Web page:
AC: It is well known that bacterial populations exposed to stressful conditions, such as changes in pH or nutrient starvation, can rapidly increase their mutation rates. This ‘hypermutator state’ is achieved through repression of the mismatch repair pathway, which usually repairs single nucleotide mismatches. Bacteria also switch from using high-fidelity polymerases to repair DNA lesions to instead using the Y-family polymerases, which are error-prone. By doing all this, bacteria generate new genetic diversity. This ultimately gives them a better chance of acquiring advantageous mutations capable of fostering adaptive evolution.
We wondered whether this occurred in cancer cells as well. And we discovered that there is indeed repression of high-fidelity DNA repair pathways, similar to prokaryotic mechanisms. Our data combined with other evidence suggests that human cancer cells can dynamically regulate mutagenesis in response to stress, exactly as observed in bacteria. This is really an evolutionarily conserved mechanism.
In the Science1 paper, we go into the underlying molecular mechanisms that likely regulate this adaptive mutagenesis. To do this, we performed a whole genome RNA interference screen. In this screen, we silenced every single gene of the genome—the idea was that if silencing a specific gene fostered adaptability, then this would have been indicative of a role in these processes of adaptive mutagenesis.
The class of genes that most interested us were the common genes—those that when silenced, can foster resistance to multiple pharmacologic pressures. We ended up focusing on the kinase mammalian target of rapamycin (mTOR) for several reasons. The first reason is that it’s a well-known regulator of the stress response. The second is that there’s a clear link between mTOR signaling and the DNA damage response. And third, mTOR has clinical implications. There are many agents targeting mTOR signaling used in medical oncology, but most of the clinical trials where mTOR inhibitors are used as a single agent give disappointing results, and our studies provide a possible explanation.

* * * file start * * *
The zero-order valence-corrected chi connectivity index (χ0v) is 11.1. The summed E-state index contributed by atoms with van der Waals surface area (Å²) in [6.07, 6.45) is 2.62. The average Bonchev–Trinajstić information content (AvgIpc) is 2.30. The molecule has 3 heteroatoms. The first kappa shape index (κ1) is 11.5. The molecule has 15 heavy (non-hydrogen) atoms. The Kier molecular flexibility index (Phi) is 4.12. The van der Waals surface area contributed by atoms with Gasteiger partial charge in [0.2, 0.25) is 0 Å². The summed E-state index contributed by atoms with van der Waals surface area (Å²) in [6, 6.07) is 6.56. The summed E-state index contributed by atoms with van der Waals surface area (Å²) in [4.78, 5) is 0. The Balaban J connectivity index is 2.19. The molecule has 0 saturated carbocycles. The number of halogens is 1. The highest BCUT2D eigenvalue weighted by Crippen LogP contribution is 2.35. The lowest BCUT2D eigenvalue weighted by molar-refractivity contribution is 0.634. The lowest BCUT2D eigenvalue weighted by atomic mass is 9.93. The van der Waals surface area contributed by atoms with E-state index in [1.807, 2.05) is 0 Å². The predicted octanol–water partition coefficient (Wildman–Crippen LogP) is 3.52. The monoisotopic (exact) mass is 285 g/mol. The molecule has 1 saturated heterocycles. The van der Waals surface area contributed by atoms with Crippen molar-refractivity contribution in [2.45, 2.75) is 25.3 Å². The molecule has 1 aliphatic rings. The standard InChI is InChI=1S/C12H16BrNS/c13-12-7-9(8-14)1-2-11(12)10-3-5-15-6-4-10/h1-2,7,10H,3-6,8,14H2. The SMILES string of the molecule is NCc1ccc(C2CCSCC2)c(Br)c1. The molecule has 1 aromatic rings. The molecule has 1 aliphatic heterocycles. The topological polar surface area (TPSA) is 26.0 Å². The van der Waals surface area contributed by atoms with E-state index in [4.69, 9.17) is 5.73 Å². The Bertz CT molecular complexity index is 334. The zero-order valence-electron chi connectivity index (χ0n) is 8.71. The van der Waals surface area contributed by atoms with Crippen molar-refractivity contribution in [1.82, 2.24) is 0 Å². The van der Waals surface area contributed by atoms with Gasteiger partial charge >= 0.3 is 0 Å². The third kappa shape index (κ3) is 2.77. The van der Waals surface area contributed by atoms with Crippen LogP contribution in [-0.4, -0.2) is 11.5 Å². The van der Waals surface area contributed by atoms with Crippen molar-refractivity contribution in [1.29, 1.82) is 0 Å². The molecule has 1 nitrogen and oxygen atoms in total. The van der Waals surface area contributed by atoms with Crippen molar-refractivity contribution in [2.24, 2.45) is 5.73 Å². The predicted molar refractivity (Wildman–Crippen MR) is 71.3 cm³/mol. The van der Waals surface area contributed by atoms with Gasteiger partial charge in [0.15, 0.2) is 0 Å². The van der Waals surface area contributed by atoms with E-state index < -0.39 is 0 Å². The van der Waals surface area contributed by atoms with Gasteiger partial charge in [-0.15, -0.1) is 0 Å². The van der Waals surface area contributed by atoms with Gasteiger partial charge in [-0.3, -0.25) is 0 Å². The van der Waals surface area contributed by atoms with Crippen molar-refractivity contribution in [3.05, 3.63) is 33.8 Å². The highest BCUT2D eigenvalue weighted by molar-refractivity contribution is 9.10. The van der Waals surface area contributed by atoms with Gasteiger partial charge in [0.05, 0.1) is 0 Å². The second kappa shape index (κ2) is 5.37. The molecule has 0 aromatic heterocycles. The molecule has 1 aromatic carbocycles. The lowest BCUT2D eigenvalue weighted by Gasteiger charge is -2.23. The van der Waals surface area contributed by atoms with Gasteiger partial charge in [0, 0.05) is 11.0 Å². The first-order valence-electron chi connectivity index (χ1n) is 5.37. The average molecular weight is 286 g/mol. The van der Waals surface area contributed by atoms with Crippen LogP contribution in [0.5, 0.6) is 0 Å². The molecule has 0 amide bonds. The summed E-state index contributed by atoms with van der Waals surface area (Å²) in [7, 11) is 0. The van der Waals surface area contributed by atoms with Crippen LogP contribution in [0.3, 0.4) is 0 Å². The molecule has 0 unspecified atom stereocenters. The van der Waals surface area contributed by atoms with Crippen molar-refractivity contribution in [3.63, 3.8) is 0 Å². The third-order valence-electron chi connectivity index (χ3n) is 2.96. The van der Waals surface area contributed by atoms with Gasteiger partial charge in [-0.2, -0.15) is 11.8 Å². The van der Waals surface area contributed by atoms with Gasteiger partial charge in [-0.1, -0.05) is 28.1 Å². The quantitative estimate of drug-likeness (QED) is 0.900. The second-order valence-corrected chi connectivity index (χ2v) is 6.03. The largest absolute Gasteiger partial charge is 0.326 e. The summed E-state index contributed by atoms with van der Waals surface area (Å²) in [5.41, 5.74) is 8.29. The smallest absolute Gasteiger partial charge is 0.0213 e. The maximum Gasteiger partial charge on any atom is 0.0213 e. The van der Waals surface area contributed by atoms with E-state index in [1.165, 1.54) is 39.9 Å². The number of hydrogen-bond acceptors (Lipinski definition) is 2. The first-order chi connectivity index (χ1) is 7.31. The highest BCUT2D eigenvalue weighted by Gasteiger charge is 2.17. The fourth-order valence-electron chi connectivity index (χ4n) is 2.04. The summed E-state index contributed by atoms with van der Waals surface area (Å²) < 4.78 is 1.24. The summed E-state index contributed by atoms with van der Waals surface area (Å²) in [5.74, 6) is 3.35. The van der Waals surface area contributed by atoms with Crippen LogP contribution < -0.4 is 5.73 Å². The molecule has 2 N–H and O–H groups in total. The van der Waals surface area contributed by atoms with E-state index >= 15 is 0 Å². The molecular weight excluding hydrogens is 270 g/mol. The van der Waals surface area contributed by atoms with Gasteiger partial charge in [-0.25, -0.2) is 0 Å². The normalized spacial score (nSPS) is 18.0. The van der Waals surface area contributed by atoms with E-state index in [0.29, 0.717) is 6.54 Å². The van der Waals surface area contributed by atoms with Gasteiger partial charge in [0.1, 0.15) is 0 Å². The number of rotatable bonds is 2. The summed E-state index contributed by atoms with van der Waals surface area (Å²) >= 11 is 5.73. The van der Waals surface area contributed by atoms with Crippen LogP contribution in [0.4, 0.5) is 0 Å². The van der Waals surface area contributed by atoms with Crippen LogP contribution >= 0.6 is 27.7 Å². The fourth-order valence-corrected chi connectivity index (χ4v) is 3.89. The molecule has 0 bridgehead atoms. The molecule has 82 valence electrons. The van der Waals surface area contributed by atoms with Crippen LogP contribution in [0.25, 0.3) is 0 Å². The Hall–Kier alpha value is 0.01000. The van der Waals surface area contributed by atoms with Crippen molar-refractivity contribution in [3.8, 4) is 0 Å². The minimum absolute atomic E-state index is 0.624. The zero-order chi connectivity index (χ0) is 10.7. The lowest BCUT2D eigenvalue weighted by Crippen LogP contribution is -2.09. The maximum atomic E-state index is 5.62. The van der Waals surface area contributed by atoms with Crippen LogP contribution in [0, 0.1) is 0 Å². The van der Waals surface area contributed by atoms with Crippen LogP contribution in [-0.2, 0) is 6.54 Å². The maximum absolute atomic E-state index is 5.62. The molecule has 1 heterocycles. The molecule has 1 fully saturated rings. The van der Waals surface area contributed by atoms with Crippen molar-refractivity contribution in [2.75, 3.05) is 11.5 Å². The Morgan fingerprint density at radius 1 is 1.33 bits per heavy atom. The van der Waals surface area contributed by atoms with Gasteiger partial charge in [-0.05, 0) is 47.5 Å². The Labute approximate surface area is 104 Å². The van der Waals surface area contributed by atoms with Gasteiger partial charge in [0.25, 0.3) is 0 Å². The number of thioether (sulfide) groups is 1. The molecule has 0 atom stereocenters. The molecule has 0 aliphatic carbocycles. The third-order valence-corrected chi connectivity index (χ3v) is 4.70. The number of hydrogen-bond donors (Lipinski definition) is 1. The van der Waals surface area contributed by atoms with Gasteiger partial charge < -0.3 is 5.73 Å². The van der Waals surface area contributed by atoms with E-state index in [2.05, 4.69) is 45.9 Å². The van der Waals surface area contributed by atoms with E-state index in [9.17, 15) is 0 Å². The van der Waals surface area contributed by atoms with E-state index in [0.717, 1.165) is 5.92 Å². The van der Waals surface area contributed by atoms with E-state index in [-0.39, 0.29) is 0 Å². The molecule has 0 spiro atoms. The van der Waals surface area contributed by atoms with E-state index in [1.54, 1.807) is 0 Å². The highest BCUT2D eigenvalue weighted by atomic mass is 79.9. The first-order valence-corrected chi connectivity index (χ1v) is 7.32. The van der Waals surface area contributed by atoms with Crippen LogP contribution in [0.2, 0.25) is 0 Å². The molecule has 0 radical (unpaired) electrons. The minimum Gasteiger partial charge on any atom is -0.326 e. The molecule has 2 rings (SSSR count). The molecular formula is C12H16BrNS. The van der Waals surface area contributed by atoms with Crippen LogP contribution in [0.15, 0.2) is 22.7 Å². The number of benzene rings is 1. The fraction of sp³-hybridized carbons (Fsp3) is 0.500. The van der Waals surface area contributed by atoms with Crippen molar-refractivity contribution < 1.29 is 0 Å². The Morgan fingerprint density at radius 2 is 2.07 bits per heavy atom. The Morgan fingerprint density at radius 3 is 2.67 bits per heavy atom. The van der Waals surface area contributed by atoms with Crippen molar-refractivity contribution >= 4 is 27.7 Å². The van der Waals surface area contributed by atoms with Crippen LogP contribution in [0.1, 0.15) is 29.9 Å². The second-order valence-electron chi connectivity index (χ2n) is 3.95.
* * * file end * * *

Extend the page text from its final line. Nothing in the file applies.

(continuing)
Q: What exactly is mTOR and how does it work?
AC: mTOR is an evolutionarily conserved stress sensor and a central regulator of cell growth and proliferation. Essentially it orchestrates the downstream signaling pathways to say to the cell, yes, the environment is good, or no, it is necessary to reduce metabolic activities and proliferation—there is nutrient scarcity, or there is an excessive accumulation of DNA damage. This is the reason why it was quite interesting. And what we found is that mTOR signaling is actually repressed during the early phase of the adaptive evolution, exactly when most of the genomic alterations are acquired.
Since mTOR signaling controls cell proliferation, the deregulation of this pathway is frequently observed in many types of cancers. For this reason, mTOR is an important therapeutic target. However, mTOR inhibitors have greater therapeutic effects on objective responses or progression-free survival than on overall survival. Essentially, this means that the inhibition of this pathway induces a short-term response where initially malignant cells stop growing, but during this stationary phase they evolve new adaptive mechanisms which cause the cancer to restart growing more aggressively. The way we explain this is that mTOR inhibitors trigger this hypermutability and increase the chance for cancer cells to pick up advantageous mutations. Clinically, this explains the limited efficacy of mTOR inhibitors used as single agents.
So the mTOR pathway is really what allows adaptive mutagenesis to occur in cancer cells?
AC: Yes, our data support this model. We’ve done extensive in vitro studies to validate our results from the genome-wide RNA interference screen. We clearly show that in the absence of pharmacologic pressures, the silencing of mTOR reduces the clonogenic potential of different cancer cell lines. This is exactly what we were expecting - you hit the brakes and cell proliferation slows down. But the interesting thing is that when the same cells were exposed to different pharmacologic pressures, they had an advantage over control cells, where mTOR was not silenced.
"Illumina has extensive bioinformatic tools to check the quality of the reads. It’s a very well established pipeline which is absolutely reliable"
Q: What were the different genomic technologies used in your study and how exactly they were used?